Workbench Build — 2019, Part 16

A Planing Stop

I got a Benchcrafted Planing Stop as a gift a while ago. I had read about these stops for a long time but never used one. I suspected I would like them and I was not wrong. They are fantastic.

I found a nice hunk of my Douglas-Fir and made the base block. The stop is attached with bolts into a barrel nut. I also flushed it to the top of the block.

Then I carefully scribed where the mortise will go.

My bench top is 5" thick so I drilled out some of the waste. It’s sometimes easier to drill first before using chisels and floats.

After a lot of trimming the mortise is just the right size. The needs to be very snug so that you need to tap it with a hammer to move it. If it gets looser over time then I can add shims to the block or make a new one. If it gets too tight during humid times I can plane a little off the block.

One of the most useful tools for adjusting the planing stop mortise was my float from Lie-Nielsen. I tell everyone who hasn’t used one that a float is their favorite tool they don’t have yet.

I also flushed the front teeth of the planing stop into the bench top.

A planing stop is used by tapping on the block from underneath until is sticks up just a little, but enough to prevent a piece of wood from moving. My block is about 12" long and the bench top is 5" thick. It can be raised several inches from the top surface if needed. When you’re done you just tap it back down flush. It’s always there ready to work, you don’t have to hunt for it and clamp it.

For shorter and smaller pieces using the stop by itself is usually enough. If you tap the work piece into the teeth of the stop a bit it won’t move easily. You can flip the wood over and pick it up for inspection without unclamping it or loosening a vise. This makes for a very quick workflow.

For larger wood I’ll use a Doe’s foot along with the planing stop. Mine are 1/8" hardboard with 80-grit PSA sandpaper on the back. The 90º notch on one end makes them very functional.

A Doe’s foot is used by holding it against the opposite end of the work piece and fixing it with a holdfast. The wood is held very firmly but is still easy to flip for planing both sides.

The speed of my planing workflow has been dramatically improved with this simple stop. The concept has been around for many centuries, even the Romans used them. I can see why it’s still popular.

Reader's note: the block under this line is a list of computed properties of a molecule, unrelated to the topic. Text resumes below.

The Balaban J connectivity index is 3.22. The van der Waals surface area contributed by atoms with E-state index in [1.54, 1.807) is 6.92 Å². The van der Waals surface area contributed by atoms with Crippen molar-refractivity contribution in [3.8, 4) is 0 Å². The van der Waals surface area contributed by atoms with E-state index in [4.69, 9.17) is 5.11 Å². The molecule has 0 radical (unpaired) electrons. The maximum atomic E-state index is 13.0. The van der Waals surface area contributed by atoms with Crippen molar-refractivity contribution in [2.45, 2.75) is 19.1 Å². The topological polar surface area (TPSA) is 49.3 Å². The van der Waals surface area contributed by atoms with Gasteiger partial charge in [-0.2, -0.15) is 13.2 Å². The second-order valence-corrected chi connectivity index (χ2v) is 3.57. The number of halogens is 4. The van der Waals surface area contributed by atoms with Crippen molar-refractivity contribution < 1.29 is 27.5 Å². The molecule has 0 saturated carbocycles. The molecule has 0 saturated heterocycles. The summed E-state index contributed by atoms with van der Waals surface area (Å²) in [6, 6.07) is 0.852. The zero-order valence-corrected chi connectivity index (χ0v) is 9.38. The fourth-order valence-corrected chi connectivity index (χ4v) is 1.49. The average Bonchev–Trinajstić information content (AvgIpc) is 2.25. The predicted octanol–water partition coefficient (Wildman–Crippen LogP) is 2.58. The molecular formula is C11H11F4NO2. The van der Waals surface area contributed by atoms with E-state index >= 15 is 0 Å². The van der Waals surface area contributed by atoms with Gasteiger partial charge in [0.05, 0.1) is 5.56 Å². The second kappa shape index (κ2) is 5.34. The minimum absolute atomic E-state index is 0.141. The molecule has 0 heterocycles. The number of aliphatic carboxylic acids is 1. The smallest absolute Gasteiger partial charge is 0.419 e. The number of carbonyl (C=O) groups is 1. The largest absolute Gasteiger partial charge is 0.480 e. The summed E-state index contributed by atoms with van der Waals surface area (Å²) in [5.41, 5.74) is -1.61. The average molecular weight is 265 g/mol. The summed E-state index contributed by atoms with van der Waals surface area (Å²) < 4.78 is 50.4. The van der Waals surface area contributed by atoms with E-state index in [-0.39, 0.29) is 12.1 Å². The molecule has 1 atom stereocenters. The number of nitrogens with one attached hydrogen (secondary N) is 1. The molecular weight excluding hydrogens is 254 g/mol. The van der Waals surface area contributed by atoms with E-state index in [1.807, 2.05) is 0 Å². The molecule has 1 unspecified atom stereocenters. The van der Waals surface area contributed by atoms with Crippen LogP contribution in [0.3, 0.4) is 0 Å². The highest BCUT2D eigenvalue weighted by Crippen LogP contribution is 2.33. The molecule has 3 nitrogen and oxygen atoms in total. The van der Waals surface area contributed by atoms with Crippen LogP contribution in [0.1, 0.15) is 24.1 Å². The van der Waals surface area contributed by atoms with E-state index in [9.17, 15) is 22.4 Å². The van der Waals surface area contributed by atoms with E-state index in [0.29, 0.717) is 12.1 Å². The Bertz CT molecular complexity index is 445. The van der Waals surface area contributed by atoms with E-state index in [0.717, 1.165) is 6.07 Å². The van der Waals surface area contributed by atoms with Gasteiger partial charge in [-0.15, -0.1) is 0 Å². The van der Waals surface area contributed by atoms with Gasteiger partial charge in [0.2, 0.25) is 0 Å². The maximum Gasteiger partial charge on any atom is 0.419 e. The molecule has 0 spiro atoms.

I’m very happy with my final workbench. This thing is rock solid and extremely functional.


5 thoughts on “Workbench Build — 2019, Part 16

    1. Do you mean the big block the planing stop is mounted on? That does not move that much. You want it to be very tight with a good whack of a mallet moving it only about 1/8″. I’ve only had to adjust it once by adding a strip of masking tape. I’m not using normal bench dogs at this point. I’m experimenting with doe’s feet and the planing stop only. I also have a nice twin-screw (Moxon) vise on a mini-bench for joinery.

      I’m glad you like floats, they are really great tools and might be the most unknown hand tool group. Do you have blog I can follow? I looked for one and didn’t find anything.

      Liked by 1 person

  1. No, I don’t have a website and only started doing social media again when the lockdowns started. I’m primarily a woodturner these days but have been doing “flat” woodworking for about 25 years. Got into handtools more seriously about 5 years ago.

    Liked by 1 person

  2. What a fantastic workbench, thank you for sharing. As far as I could see, the whole project was completed using hand tools only, quite an achievement.

    Liked by 1 person

    1. Thank you. I did use my bandsaw a bit but everything else was hand tools. That was a goal for this project and it was very satisfying. The bench has been in heavy use since 2019 and has been fantastic. I’m making guitars on it and having great retirement fun.


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